Evolving Planet also compares favorably to the AMNH fossil halls in its informative aesthetics and spatial logic. At FMNH, walls and signs in each section are distinctly color-coded, making transitions obvious and intuitive. Likewise, consistent iconography...such as the mass extinction zones...helps visitors match recurring themes and topics throughout the exhibit. AMNH, in contrast, has a uniform glass and white-walled Apple Store aesthetic. It’s visually appealing, but doesn’t do much to help visitors navigate the space in a meaningful way."

Sunday, July 10, 2016

Save Mongolia's Dinosaurs


When I took the "Jurassic World Challenge", I had trouble choosing between "real world paleontological research" & "independent paleontological illustration", so I funded both w/2 separate contributions ( http://blogevolved.blogspot.com/2015/06/the-jurassic-world-movie-and-challenge.html ). If you're anything like me, you had trouble too. Now you can fund both w/just 1 contribution by backing "Save Mongolia's Dinosaurs | Indiegogo" ( https://www.indiegogo.com/projects/save-mongolia-s-dinosaurs#/ ): Not only can you "buy a piece of artwork", but also "fund a science outreach and conservation expedition across Mongolia"; I bought Willoughby's "Velociraptor mug", mostly b/c 1) it's the most expensive piece I can afford, 2) it's the most beautiful Velociraptor I've ever seen, & 3) I thought it'd go nicely w/my "Tea Raptor Mug". Even if you took the "Jurassic World Challenge" w/no trouble, you should still back "Save Mongolia's Dinosaurs | Indiegogo" b/c it's important to Mongolia & thus important to paleontology (See the Orr quote for why; Also, see Werning's "Why Paleontology Is Relevant" for why paleontology is important to us: http://blogs.plos.org/paleo/2013/02/19/why-paleontology-is-relevant/ ).
Quoting Orr ( http://chasmosaurs.blogspot.com/2016/07/mesozoic-miscellany-87.html ): "Mongolia is undoubtedly one of the most important countries in the history of palaeontology, but too many important fossils have been taken away. A new crowdfunding effort seeks to bring the wonder of Mongolia's scientific treasures to the country's children via a moveable museum. "Kids in the communities we visit will board the moveable museum to experience the interactive exhibits, and join classroom activities about dinosaurs, fossils and the relationship of dinosaurs to modern birds." Pledge your support today!"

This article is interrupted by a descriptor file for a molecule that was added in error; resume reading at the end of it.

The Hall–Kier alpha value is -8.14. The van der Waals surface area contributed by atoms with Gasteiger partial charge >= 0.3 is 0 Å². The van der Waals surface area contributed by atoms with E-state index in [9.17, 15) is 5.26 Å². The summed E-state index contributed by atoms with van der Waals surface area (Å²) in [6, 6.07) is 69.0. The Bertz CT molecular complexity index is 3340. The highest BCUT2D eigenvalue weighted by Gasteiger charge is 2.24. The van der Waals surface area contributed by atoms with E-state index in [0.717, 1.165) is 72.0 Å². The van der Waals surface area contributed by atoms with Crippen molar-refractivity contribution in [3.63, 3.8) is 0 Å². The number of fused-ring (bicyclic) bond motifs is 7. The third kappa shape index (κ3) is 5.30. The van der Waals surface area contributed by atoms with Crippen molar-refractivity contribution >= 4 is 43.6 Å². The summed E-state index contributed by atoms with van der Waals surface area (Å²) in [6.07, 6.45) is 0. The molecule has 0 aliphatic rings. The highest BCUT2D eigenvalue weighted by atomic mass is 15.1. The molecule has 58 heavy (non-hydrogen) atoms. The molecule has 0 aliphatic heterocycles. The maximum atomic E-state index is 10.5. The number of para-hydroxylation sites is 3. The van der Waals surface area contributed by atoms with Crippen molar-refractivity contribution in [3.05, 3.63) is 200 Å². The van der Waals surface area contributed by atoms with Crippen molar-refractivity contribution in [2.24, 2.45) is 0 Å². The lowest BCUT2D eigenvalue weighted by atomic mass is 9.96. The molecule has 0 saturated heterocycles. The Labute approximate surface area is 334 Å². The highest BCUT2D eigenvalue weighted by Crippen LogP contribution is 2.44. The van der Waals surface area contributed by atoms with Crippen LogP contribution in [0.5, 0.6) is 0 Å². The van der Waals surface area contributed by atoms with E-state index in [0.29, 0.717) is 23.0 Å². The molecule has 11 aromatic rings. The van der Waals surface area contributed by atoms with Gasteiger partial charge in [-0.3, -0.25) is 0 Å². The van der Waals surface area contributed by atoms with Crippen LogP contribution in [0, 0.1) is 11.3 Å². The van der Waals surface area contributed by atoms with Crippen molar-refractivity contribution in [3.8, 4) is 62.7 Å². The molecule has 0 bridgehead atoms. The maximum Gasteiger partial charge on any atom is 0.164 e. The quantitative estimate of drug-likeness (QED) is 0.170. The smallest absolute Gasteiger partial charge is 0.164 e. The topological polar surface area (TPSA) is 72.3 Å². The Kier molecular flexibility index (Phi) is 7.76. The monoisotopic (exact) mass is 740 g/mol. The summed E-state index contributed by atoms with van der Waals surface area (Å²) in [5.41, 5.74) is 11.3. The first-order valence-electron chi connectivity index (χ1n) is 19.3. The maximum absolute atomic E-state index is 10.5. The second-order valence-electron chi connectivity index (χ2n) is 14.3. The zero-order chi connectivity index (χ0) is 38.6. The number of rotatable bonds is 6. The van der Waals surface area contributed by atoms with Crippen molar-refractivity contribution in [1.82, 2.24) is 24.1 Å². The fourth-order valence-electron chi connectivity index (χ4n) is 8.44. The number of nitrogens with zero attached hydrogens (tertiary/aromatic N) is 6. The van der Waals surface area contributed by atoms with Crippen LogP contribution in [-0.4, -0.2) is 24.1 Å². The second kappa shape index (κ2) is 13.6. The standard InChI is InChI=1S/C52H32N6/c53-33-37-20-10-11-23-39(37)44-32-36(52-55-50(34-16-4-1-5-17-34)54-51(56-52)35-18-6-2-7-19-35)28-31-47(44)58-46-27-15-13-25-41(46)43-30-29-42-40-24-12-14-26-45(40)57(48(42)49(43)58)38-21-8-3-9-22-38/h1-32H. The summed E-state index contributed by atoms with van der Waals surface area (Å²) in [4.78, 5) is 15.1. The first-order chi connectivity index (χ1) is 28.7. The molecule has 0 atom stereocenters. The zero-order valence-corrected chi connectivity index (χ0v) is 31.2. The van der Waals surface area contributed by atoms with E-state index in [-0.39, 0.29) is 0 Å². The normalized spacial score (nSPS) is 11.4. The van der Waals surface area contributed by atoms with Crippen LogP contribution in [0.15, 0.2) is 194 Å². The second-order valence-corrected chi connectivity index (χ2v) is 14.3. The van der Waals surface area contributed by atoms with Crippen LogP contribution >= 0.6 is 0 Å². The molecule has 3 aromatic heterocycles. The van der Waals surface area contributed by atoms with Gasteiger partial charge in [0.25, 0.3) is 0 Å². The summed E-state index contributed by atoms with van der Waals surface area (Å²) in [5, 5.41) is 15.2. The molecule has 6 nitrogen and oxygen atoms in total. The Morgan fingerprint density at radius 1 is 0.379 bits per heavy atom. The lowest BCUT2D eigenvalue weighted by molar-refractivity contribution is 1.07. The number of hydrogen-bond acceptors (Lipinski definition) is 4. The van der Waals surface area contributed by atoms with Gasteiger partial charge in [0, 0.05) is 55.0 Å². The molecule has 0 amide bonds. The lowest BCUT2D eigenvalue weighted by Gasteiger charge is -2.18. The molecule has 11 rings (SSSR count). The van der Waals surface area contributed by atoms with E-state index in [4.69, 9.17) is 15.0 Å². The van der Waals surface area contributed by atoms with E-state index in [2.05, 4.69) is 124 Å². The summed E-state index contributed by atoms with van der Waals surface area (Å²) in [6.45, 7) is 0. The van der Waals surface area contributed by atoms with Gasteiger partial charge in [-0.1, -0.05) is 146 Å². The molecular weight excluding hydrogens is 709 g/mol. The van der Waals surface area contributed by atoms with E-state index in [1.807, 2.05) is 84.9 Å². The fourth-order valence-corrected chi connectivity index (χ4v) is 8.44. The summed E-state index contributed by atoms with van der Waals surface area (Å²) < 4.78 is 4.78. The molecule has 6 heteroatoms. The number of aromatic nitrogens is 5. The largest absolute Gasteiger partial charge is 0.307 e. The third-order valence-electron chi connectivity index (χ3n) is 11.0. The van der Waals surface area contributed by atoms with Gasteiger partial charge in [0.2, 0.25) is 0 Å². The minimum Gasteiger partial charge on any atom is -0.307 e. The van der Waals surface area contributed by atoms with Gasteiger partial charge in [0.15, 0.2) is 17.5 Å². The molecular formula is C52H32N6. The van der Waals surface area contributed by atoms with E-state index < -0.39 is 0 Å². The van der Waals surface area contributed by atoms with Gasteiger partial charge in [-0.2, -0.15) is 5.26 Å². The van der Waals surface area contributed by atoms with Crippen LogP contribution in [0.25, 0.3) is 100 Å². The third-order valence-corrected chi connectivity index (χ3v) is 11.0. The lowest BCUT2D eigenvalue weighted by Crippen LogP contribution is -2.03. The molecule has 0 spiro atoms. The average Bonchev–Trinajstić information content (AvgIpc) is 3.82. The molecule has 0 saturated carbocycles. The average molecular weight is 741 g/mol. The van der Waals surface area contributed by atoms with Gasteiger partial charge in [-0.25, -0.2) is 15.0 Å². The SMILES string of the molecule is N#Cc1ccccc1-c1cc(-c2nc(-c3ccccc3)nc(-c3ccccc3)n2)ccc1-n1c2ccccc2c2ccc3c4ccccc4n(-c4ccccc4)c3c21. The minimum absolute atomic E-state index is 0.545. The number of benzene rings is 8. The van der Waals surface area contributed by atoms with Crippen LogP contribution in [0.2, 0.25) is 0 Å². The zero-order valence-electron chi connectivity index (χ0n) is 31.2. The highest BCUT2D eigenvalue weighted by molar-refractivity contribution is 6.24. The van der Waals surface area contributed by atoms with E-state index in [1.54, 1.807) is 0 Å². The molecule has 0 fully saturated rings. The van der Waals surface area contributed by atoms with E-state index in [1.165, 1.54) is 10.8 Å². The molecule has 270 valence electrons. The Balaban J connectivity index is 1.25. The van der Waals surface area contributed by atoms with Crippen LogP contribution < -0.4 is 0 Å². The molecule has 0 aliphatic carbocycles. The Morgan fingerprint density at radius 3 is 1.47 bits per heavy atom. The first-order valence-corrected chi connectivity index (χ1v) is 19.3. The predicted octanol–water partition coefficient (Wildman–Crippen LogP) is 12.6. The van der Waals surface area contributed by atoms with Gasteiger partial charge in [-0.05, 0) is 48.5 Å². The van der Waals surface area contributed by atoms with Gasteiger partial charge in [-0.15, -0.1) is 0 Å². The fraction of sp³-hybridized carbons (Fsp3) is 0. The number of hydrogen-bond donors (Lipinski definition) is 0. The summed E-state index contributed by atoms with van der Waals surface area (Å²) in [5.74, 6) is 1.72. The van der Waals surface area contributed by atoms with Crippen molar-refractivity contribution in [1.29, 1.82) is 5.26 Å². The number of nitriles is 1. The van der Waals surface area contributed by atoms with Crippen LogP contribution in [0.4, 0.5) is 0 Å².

Sunday, April 17, 2016

My 14th Pair of Reviews

As an Art Evolved member, I post a pair of my reviews here every so often, the 1st being positive & the 2nd being negative. I'd greatly appreciate you reading & voting "Yes" for said reviews in the bolded links below. Besides wanting to make sure said reviews give a good idea of what to expect, they need all the "Yes" votes they can get because 1) the 1st is for a great book that deserves more attention, & 2) the 2nd is outnumbered by opposing reviews (which don't give a good idea of what to expect). Many thanks in advance.

P.S. For my previous reviews, see the following posts:
-My 1st-10th Pairs of Reviews: http://blogevolved.blogspot.com/2015/06/my-10th-pair-of-reviews.html
-"My 11th Pair of Reviews": http://blogevolved.blogspot.com/2015/10/my-11th-pair-of-reviews.html
-"My 12th Pair of Reviews": http://blogevolved.blogspot.com/2015/11/my-12th-pair-of-reviews.html
-"My 13th Pair of Reviews": http://blogevolved.blogspot.com/2016/01/my-13th-pair-of-reviews.html

https://img1.etsystatic.com/027/0/5941175/il_570xN.579001941_i8e3.jpg

I wish I had this book as a kid ( https://www.amazon.com/review/R94XM1O8E45DV/ref=pe_1098610_137716200_cm_rv_eml_rv0_rv ): 5/5

Short version: Waldrop/Loomis' "Ranger Rick's Dinosaur Book" (henceforth Ranger) is basically Wexo's "Zoobooks - Dinosaurs" (henceforth ZD) in book form, but better. I recommend reading Ranger in conjunction with other, more recent books (E.g. Gardom/Milner's "The Natural History Museum Book of Dinosaurs").

Long version: Read on.

If you're anything like me (I.e. A life-long dino fan born in the 1980s), you probably grew up with 1) "Ranger Rick" magazine, & 2) "Zoobooks" magazine.* ZD used to be my favorite issue of either magazine, but now my favorite is Ranger. Like ZD, Ranger is a natural history of dinos illustrated by Hallett, published by a wildlife organization, & consulted by Ostrom. In this review, I list the 3 main reasons why I think Ranger is even better than ZD.

1) Ranger is very complete & in-depth: For 1 (in reference to "complete"), using Holtz's "Dinosaurs" as a guide, Ranger features representatives of 10 different dino groups; Compare that to the 7 different dino groups of ZD; For another (in reference to "in-depth"), see the Waldrop/Loomis quote; Ranger does more in 1 page than ZD does in 2 pages ( https://www.flickr.com/photos/babbletrish/5747604673 ).